Global Agri-Business Alliance Calls On Private Sector Members to Halve Their Food Waste
(3BL Media/Justmeans) A third of the food produced globally is never eaten. It’s a problem that costs the global economy an estimated $940 billion. Lost and wasted food also contributes to climate change, generating about 8 percent of global greenhouse gas (GHG) emissions and consuming around 25 percent of water used in agriculture. And lost or wasted food is a widespread problem, as it occurs throughout the entire supply chain, from agricultural production to household consumption.
The Global Agri-Business Alliance (GAA) is calling on private sector members to halve their food and agricultural losses by 2030 and work with their suppliers to do the same. Announced during the UN General Assembly’s Climate Week in New York in October, the resolution aligns with one of the 17 targets of the United Nation’s Sustainable Development Goals (SDGs). SDG 12 seeks to “ensure sustainable consumption and production patterns.” The third target under the goal (target 12.3) calls for halving per capita global food waste at the retail and consumer levels and reducing food losses along production and supply chains.
Peter White, vice-president of the World Business Council on Sustainable Development (WBCSD), described the GAA resolution as a “very significant.” The reason is that it is the “first ever global initiative addressing food loss supported by major agri-businesses, committing to halve their own losses by 2030.” The engagement of companies is “vital, since almost all food is produced by the private sector.”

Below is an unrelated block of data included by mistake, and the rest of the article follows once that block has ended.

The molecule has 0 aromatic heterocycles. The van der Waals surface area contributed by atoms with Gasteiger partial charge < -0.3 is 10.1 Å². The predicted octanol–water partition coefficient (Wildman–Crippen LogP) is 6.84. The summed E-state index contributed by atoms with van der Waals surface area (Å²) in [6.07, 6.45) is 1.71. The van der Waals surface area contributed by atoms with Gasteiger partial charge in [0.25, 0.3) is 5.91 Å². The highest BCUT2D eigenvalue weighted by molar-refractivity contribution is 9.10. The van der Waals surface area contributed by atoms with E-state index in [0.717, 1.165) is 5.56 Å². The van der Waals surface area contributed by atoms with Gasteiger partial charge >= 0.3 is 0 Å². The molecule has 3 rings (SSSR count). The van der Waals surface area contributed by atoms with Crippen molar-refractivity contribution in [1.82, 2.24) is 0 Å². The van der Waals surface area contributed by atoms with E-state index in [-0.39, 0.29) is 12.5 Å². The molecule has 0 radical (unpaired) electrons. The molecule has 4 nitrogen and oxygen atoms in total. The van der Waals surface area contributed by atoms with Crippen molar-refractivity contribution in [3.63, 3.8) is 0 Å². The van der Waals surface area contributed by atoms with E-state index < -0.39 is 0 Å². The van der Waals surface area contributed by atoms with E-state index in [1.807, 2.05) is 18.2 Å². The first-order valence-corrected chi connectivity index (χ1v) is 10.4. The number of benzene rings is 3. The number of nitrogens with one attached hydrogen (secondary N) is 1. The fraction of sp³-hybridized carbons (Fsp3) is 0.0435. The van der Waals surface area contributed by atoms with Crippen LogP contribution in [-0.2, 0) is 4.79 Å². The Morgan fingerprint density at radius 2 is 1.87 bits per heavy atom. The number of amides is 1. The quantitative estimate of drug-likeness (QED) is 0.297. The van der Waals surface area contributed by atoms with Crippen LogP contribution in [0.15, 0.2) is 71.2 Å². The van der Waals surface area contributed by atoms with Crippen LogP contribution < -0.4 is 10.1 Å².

The announcement of the resolution occurred during the launch of a report on SDG Target 12.3. Titled Food Loss and Waste: 2017 Progress Report, the report includes summaries of how countries, cities and the private sector are making progress toward the target. The report found that a number of companies in the food sector are measuring and publicly reporting their food loss and waste inventories. Those companies include Tesco and Kellogg Company.
Both companies are committed to reducing their food waste. Tesco, the British supermarket chain, has committed to preventing any food safe for human consumption from going to waste in its U.K. retail operations by the end of 2017. In order to make progress on that goal, the company measures its food waste and publicly reports on it.
For Kellogg Company, food waste represents the largest component of its overall waste stream. Reducing food waste within its facilities represents about $30 million in potential cost savings. According to Kellogg, that confirms the “clear financial benefit of measuring (and reducing) food loss and waste.”
Current food date labeling practice causes up to 90 percent of Americans to occasionally throw out food that is still fresh, according to ReFed, a multi-stakeholder nonprofit working to reduce food waste. Food manufacturers and retailers are scaling up their ambitions and efforts to reduce consumer food waste by standardizing food date labels, the report also found. Several examples are cited. The U.S. based Food Marketing Institute and Grocery Manufacturers Association announced a voluntary standard to simplify date labels. The new standard uses only two phrases, but only one phrase per package. The Consumer Goods Forum issued a global call to action to promote consumer education of labeling and to standardize date labeling globally by the end of 2020.
As more food retailers and production companies get serious about reducing their food losses and waste, the world will grow closer to meeting the goal of halving food waste.